Measurement of radius of the Earth
Around 225 B.C a Greek librarian “Eratosthenes” who lived at Alexandria measured the radius of the Earth with a small error when compared with results using modern measurements. The technique he used involves lower school geometry and brilliant insight.
He observed that during noon time of summer solstice the Sun’s rays cast no shadow in the city Syne which was located 500 miles away from Alexandria. At the same day and same time he found that in Alexandria the Sun’s rays made 7.2 degree with local vertical as shown in the Figure 6.30. He realized that this difference of 7.2 degree was due to the curvature of the Earth.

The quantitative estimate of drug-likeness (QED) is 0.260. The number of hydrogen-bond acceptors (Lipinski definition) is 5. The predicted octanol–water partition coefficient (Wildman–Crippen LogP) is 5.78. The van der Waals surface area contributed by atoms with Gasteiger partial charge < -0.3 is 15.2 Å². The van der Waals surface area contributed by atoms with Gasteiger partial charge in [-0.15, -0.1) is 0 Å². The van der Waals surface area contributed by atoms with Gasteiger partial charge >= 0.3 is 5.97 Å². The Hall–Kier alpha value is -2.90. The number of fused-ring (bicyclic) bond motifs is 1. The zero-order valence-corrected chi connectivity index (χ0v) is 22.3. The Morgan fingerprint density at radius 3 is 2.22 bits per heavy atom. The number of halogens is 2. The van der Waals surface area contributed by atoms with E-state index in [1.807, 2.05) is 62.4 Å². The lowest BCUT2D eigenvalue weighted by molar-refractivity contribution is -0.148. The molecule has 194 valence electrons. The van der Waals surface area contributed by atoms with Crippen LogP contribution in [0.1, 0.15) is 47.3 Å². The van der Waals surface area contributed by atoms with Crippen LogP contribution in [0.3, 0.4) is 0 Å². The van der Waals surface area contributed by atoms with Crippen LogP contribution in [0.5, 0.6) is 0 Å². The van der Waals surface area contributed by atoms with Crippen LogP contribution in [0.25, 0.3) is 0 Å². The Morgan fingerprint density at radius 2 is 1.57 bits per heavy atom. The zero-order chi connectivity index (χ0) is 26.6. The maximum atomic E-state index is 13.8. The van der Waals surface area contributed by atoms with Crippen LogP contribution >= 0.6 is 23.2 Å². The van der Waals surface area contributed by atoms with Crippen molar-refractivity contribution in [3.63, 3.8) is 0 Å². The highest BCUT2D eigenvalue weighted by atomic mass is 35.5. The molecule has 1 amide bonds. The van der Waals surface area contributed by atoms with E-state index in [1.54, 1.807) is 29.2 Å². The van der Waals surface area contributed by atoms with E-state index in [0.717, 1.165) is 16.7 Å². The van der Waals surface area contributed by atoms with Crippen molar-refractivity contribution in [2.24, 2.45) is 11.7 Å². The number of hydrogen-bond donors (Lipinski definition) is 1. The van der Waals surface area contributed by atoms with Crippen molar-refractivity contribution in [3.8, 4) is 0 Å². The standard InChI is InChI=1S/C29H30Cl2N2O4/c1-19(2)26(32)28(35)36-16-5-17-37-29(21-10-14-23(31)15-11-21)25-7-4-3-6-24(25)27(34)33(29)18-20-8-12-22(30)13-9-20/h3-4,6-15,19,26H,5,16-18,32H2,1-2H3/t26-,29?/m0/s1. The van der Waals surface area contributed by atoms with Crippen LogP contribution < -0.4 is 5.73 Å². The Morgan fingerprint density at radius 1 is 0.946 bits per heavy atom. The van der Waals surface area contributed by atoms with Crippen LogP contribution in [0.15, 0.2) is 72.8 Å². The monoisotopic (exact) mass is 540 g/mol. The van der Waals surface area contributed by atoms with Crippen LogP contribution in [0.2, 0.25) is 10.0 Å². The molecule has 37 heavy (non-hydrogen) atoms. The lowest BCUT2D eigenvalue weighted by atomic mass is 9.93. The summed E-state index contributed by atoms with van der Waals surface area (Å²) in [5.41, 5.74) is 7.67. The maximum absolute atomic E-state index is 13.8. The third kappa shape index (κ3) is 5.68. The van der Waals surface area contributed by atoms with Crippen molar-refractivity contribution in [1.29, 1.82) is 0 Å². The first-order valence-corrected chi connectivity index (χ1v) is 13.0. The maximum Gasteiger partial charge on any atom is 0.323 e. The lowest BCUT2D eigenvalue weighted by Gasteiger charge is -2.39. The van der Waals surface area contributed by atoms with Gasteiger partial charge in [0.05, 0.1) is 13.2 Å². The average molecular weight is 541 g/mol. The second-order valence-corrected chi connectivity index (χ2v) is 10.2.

The angle 7.2 degree is equivalent to 1/8 radian. So θ=1/8 rad;
If S is the length of the arc between the cities of Syne and Alexandria, and if R is radius of Earth, then
1 mile is equal to 1.609 km. So, he measured the radius of the Earth to be equal to R = 6436 km, which is amazingly close to the correct value of 6378 km.
The distance of the Moon from Earth was measured by a famous Greek astronomer Hipparchus in the 3rd century BC.